|Speakers||Lorenzo Cappellari, University of Warwick|
Covariance structure analysis of panel data has the aim of decomposing the total variation of individual time-series processes into a persistent component (representing variation between individual processes) and volatility (i.e. variation within an individual time process). Examples in the economics literature are dynamic analyses of wage inequality, where permanent variance represents dispersion due to persistent workers' characteristics (say individual unobserved ability), while transitory variance captures volatility due to wage shocks, which washes out after few periods. The simplest case of such models is given by the error specification of a `random effect' panel equation. More realistic specifications allow for some dynamics within the permanent component, say a random walk, and some form of autocorrelation within the transitory component, say some low-order ARMA. The pioneering work of Chamberlain (1984) shows how the parameters of these processes can be estimated by imposing restrictions on the empirical second moments, using Minimum distance (GMM) estimation. This talk shows how such estimator can be implemented following a two step procedure. Firstly, second and fourth sample moments are computed from data levels using the code covar. Secondly, it is shown how STATA's non-linear least squares (nl) can be used to impose the restrictions implied by the theoretical model. It is also shown how to use the fourth moments matrix to correct standard errors for the presence of heteroscedasticity and autocorrelation in empirical second moments. Empirical illustrations are provided.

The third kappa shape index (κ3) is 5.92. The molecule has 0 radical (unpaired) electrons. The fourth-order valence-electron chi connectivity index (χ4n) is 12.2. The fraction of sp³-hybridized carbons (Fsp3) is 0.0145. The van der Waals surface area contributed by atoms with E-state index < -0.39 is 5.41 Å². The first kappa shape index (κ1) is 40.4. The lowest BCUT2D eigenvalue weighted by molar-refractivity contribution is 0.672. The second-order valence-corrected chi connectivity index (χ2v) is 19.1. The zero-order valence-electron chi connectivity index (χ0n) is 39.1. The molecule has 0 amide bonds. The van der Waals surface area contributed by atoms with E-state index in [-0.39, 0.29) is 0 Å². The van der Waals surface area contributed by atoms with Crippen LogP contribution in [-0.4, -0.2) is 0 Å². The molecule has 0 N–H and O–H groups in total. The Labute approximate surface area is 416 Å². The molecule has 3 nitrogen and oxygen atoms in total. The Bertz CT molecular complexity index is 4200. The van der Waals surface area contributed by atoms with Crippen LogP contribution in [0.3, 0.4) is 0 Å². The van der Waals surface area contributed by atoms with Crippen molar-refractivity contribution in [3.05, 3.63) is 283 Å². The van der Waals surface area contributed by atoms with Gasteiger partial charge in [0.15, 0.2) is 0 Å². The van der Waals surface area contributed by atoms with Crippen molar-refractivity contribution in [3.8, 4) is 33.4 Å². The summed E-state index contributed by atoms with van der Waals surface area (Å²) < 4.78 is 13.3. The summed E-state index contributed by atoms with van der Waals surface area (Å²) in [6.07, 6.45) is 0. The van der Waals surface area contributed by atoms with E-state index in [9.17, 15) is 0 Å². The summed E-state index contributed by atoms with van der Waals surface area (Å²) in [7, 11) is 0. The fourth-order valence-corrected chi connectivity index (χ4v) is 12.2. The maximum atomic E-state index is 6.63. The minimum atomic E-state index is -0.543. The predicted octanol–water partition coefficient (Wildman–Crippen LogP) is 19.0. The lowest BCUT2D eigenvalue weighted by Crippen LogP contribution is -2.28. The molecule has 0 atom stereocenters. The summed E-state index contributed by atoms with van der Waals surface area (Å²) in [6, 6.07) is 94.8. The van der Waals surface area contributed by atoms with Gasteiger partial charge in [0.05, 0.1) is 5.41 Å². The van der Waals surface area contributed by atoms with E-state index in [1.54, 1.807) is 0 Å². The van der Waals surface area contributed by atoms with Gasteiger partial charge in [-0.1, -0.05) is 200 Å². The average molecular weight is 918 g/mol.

Chamberlain, G. 1984. Panel Data. In Handbook of Econometrics, vol 2, ch. 22, Griliches Z. and Intriligator M.D. (eds.), North–Holland.